I'm working on a project in my spare time to develop a "Virtual Mission Control" center that Jr. High and High School students from around the world can log in and partake in missions associated with Space Exploration, Deep Sea Exploration, Arctic Exploration, Weather Exploration, etc...More on that soon! It may get the backing of a NASA/Rice University Grant!

I gotta go for now, but I promise to update the ever changing status of some of these updates.

Have a great day!

Wednesday, May 26, 2010

A year for 'epic' events

I haven't posted in a while. So, I'll fix that now. I've been training actively this spring for two separate cycling events. One of them already happened, the Alien Run race in Aztec, New Mexico. It was really fun. It's a 25 mile mountain bike race. I took a digger 2 miles into the race when I endovered in some soft sand and my knee augured into the sand. I was glad it didn't land on a rock instead. I had a feeling that when I reached down to feel my knee and it was numb that it was going to 'leave a mark'. I made it through the remaining 23 miles of the race. I finished about in the middle of the pack. I had a blast and I finished. Those were my goals. I'll hopefully get to do it again next year.

After the Alien Run, I redirected my attention to road cycling. The Iron Horse Bicycle Classic is this coming Saturday and I've been hitting the road as often as my body can take it. We went to Nebraska last weekend to visit Shiela's folks for a few days and I took my bicycle with me so I could keep up my training. That was really fun. My first ride was about 25 miles when I cycled from the Colorado/Nebraska state line, Venango, to Madrid near where Shiela's folks live. Then the following day I rode from Madrid to a bit north of Lake McConaughy. That was my first half-century ride! The last 5 miles were really hard. My bum was very sore and my legs were getting weak. But I accomplished that miles stone with a 10 or 20 second stop in Ogallala for a red light. Thirty minutes after the ride with some re-hydration, food and stretching, my body felt pretty normal. The first few minutes after finishing were a little scary for me. My thighs felt like they were on the verge of cramping up. I've not felt that before. But, like I said, stretching and fluids put me back in shape pretty quick. The following day I knew I needed to do a cool-down ride. So, with a 30mph tail wind behind me I rode 20 miles from Wallace to Southerland. It was the quickest 20 miles I've ever done, averaging 30-35mph the entire way. It was eerie how the wind would seemingly stand still when I reached 30mph to match it's speed. Pretty cool to be heading down the highway with no wind blowing in my face.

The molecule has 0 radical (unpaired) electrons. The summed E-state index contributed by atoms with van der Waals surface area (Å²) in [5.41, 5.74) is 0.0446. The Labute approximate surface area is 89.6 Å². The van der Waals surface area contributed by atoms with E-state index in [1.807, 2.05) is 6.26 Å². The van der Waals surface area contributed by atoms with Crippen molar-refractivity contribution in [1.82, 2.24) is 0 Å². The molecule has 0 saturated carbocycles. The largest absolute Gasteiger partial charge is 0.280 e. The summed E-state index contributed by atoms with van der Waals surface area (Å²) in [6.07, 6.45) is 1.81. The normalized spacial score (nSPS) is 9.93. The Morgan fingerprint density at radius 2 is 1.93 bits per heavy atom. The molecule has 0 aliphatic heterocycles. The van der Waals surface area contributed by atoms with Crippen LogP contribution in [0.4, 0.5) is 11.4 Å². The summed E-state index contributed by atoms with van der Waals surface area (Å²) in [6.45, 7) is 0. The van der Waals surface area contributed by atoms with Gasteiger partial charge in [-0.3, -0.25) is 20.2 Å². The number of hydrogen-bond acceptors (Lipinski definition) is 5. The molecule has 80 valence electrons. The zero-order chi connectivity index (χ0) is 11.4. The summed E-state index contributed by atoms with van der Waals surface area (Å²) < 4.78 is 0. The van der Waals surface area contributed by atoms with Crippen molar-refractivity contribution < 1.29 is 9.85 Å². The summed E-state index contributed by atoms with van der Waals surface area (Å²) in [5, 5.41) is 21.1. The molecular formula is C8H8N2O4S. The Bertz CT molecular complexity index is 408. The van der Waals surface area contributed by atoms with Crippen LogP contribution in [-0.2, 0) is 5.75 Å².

Then there are those of the motorists who are angry and especially so towards bicyclists. In all the biking I've done this spring, I've discovered that 1 in 4 southwest Colorado motorists nearly run me off the road and participate in illegal highway activities concerning the bicycle. When I was in Nebraska, I encountered plenty of traffic and yet the ratio was about 1 in 30 motorists who didn't provide a safe passing distance. Hmmmm...I might limit my road cycling to Nebraska from now on and limit my mountain biking to Colorado. I did my last pre-race ride last night, riding my bike home from work. It is a 32 mile stretch on Highway 172 and Highway 151. The first highway actually has a decent shoulder that i used quite often when mud, rocks and other debris were present. However, Highway 151 is a very different story. Little to no shoulder and what shoulder there is has about a 6 inch drop off onto dirt/gravel/vegetation and steep bar ditches. On a particular stretch, I had a car coming towards me in the opposite direction about 100 yards ahead, I had three cars behind me going in my direction about 100 yards back. There was no shoulder. I knew what was about to happen. I was moving along at 25-30mph. I knew if I tried to ride the white line, the three cars were going to pass me at the same time the other car travelling in the opposite direction would meet up with me. Not good, not save, and not legal. I positioned myself in the right hand tire track of the highway. The cars did not pass, until the other vehicle travelling in the opposite direction had gone by. However, the third car back stopped in front of me three times waving her fist at me as though I had done something wrong. She would have continued this very real case of road rage if it had not been for me pulling out my cell phone as I was riding along and pointing it toward her to take a picture of her car/license plate and then dialing 911. As soon as she saw me holding up my phone, she accelerated in a hurry and got out of there. I'm guessing she knew she was in the wrong. I didn't turn her in, how ever, the car was unique enough and so was her hairdo. So, I'll be watching for her since this incident happened very close to where I live. Now I will agree that there are a LOT of bicyclists with bad attitude out on the highway, but stop and remember that not all of us are like that. It's pretty unfair and stupid to assume that ALL bicyclists are like and. Then a motorist ends up taking out their aggressions on us innocent and polite cyclists. Oh-well, I plan to go back to the mountain biking after the Iron Horse race this weekend so the motorists will be inconvenienced by one less friendly cycler. Have a great day everyone! :) Drive happy, not angry.